Disabled peers have spoken out to oppose – but also support – a new bill that would legalise assisted suicide for some terminally-ill people.
The House of Lords heard from 133 peers during a marathon debate, with roughly half of them appearing to back the new bill proposed by the Labour peer Lord Falconer.
The debate took place as scores of disabled people protested against the bill outside the Lords, with a much smaller number supporting it.
Three disabled peers spoke out against the bill, as well as a peer with long-term cancer, while two disabled peers told the debate that they backed legalisation.
The disabled peer Baroness [Jane] Campbell – one of the leaders of the campaign to defeat attempts at legalising assisted suicide – said the bill had become a “runaway train, and the more frightening because of that”.
She said: “The bill offers no comfort to me. It frightens me because, in periods of greatest difficulty, I know that I might be tempted to use it. It only adds to the burdens and challenges which life holds for me.”
She added: “Pain, suffering and disempowerment are treatable – I have to believe that – and they should always be treated. My long experience of progressive deterioration has taught me that there is no situation that cannot be improved.”
She said she had spent her life “developing ways to prevent people in vulnerable situations feeling powerless and burdensome”.
She added: “I am afraid that assisted dying will bring back outdated beliefs that devalue disabled and terminally-ill people, when we have tried so hard to get away from them.
“Small wonder then if some succumb to those beliefs and see premature death as the only answer.”
Baroness [Tanni] Grey-Thompson said the bill proposes a “fundamental change in the relationship between doctors, patients and families”.
She added: “We have to recognise that not everyone’s motives are altruistic; not everyone has a caring family. People can be coerced.”
She suggested that Lord Falconer had been “reluctant” to discuss the number of people who would request an assisted suicide if his bill became law.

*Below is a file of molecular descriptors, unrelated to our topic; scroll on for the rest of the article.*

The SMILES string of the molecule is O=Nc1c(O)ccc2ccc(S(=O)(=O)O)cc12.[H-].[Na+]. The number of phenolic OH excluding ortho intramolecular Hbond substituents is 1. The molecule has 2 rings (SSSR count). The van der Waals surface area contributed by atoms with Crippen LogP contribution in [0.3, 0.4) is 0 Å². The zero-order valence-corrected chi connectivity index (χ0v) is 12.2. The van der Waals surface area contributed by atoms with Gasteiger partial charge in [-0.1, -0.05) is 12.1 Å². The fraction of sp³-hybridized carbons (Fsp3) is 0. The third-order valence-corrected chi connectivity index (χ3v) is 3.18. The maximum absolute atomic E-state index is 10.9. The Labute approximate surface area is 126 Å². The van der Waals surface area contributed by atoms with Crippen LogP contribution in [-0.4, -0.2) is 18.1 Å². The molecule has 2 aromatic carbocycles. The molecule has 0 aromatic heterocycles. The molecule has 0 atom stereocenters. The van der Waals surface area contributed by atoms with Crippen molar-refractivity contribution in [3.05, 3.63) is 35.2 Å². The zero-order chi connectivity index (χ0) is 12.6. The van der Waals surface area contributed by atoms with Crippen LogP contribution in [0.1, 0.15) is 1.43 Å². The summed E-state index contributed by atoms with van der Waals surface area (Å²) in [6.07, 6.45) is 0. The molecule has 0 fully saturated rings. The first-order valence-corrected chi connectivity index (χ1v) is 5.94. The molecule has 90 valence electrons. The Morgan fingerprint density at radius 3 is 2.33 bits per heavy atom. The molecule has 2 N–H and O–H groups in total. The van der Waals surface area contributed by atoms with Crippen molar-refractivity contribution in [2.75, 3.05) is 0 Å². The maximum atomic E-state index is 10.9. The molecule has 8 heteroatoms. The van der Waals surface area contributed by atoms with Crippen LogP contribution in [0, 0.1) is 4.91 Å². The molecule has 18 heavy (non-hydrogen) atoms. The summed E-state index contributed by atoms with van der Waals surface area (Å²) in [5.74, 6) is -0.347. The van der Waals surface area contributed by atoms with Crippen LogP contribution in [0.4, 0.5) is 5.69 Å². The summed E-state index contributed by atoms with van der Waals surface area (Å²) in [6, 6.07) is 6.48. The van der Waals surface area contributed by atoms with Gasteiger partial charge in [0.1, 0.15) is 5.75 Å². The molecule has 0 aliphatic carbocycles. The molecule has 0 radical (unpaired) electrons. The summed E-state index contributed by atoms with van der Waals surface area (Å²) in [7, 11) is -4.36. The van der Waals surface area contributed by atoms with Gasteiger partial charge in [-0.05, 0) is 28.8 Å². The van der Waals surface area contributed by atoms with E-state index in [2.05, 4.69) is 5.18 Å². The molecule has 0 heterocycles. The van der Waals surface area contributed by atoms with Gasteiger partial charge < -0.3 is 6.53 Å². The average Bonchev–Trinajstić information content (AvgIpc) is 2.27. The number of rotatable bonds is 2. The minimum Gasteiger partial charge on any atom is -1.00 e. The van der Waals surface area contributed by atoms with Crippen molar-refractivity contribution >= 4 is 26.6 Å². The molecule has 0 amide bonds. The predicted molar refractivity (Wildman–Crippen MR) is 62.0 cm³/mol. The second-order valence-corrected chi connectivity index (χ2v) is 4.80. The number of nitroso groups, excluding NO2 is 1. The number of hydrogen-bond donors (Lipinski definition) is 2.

She said: “Why are people worried? It is because many disabled people are not terminally-ill.
“However, many terminally-ill people experience some sort of impairment and there is a great deal of confusion around that.
“There is a myth that our lives are so tragic or painful that we must want to end them. Just this week I was told, ‘You must have wanted to kill yourself many times in your life.’ No, I have not.”
She and others pointed to new research for the charity CARE by ComRes which showed that support for the bill among the general population dropped from 73 per cent to 43 per cent (with the proportion opposed rising to 43 per cent) if it “jeopardised public safety”.
Another disabled crossbench peer, Baroness Masham, said: “A few disabled people want assisted suicide, but the majority do not. They want to live.
“The bill makes them feel vulnerable. There should be adequate care so that they can live decent lives and die a peaceful death.”
She added: “The relationship that elderly disabled people and children have with their doctors should be one of trust and help; doctors should not becoming killing machines.”
The Conservative peer Lord Elton, who has had cancer since 1997, warned that the combination of the increasing cost of social care and the NHS and a “very rapidly increasing global population, impending shortages, and therefore strife over food and water” would lead to a “whole new social climate”.